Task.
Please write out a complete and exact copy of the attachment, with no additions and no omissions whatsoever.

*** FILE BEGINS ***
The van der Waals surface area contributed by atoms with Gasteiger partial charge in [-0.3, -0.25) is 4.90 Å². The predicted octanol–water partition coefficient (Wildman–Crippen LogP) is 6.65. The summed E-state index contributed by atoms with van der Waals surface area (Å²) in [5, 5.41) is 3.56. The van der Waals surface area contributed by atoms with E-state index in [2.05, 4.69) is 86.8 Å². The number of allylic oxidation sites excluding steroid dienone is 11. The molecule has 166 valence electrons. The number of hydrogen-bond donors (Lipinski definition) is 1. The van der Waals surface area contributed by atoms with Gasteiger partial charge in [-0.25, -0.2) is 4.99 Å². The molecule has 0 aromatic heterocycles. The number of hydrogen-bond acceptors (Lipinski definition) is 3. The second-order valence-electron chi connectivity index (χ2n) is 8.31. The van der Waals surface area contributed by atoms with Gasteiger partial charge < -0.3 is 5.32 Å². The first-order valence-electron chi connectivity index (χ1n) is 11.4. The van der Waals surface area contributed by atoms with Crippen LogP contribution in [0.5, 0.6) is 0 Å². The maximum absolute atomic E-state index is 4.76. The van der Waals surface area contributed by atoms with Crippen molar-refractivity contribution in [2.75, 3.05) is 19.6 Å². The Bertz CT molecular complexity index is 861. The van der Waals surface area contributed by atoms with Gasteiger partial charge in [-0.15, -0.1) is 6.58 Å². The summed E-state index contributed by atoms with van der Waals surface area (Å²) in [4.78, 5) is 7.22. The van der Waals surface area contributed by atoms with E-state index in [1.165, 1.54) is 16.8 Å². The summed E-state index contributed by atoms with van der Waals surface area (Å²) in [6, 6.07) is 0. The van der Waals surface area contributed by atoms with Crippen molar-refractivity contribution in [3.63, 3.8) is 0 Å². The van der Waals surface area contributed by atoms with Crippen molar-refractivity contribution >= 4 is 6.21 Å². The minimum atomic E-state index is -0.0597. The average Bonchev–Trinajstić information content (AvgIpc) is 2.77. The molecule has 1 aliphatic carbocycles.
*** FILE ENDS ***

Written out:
The van der Waals surface area contributed by atoms with Gasteiger partial charge in [-0.3, -0.25) is 4.90 Å². The predicted octanol–water partition coefficient (Wildman–Crippen LogP) is 6.65. The summed E-state index contributed by atoms with van der Waals surface area (Å²) in [5, 5.41) is 3.56. The van der Waals surface area contributed by atoms with E-state index in [2.05, 4.69) is 86.8 Å². The number of allylic oxidation sites excluding steroid dienone is 11. The molecule has 166 valence electrons. The number of hydrogen-bond donors (Lipinski definition) is 1. The van der Waals surface area contributed by atoms with Gasteiger partial charge in [-0.25, -0.2) is 4.99 Å². The molecule has 0 aromatic heterocycles. The number of hydrogen-bond acceptors (Lipinski definition) is 3. The second-order valence-electron chi connectivity index (χ2n) is 8.31. The van der Waals surface area contributed by atoms with Gasteiger partial charge < -0.3 is 5.32 Å². The first-order valence-electron chi connectivity index (χ1n) is 11.4. The van der Waals surface area contributed by atoms with Crippen LogP contribution in [0.5, 0.6) is 0 Å². The maximum absolute atomic E-state index is 4.76. The van der Waals surface area contributed by atoms with Crippen molar-refractivity contribution in [2.75, 3.05) is 19.6 Å². The Bertz CT molecular complexity index is 861. The van der Waals surface area contributed by atoms with Gasteiger partial charge in [-0.15, -0.1) is 6.58 Å². The summed E-state index contributed by atoms with van der Waals surface area (Å²) in [4.78, 5) is 7.22. The van der Waals surface area contributed by atoms with E-state index in [1.165, 1.54) is 16.8 Å². The summed E-state index contributed by atoms with van der Waals surface area (Å²) in [6, 6.07) is 0. The van der Waals surface area contributed by atoms with Crippen molar-refractivity contribution in [3.63, 3.8) is 0 Å². The van der Waals surface area contributed by atoms with Crippen molar-refractivity contribution >= 4 is 6.21 Å². The minimum atomic E-state index is -0.0597. The average Bonchev–Trinajstić information content (AvgIpc) is 2.77. The molecule has 1 aliphatic carbocycles.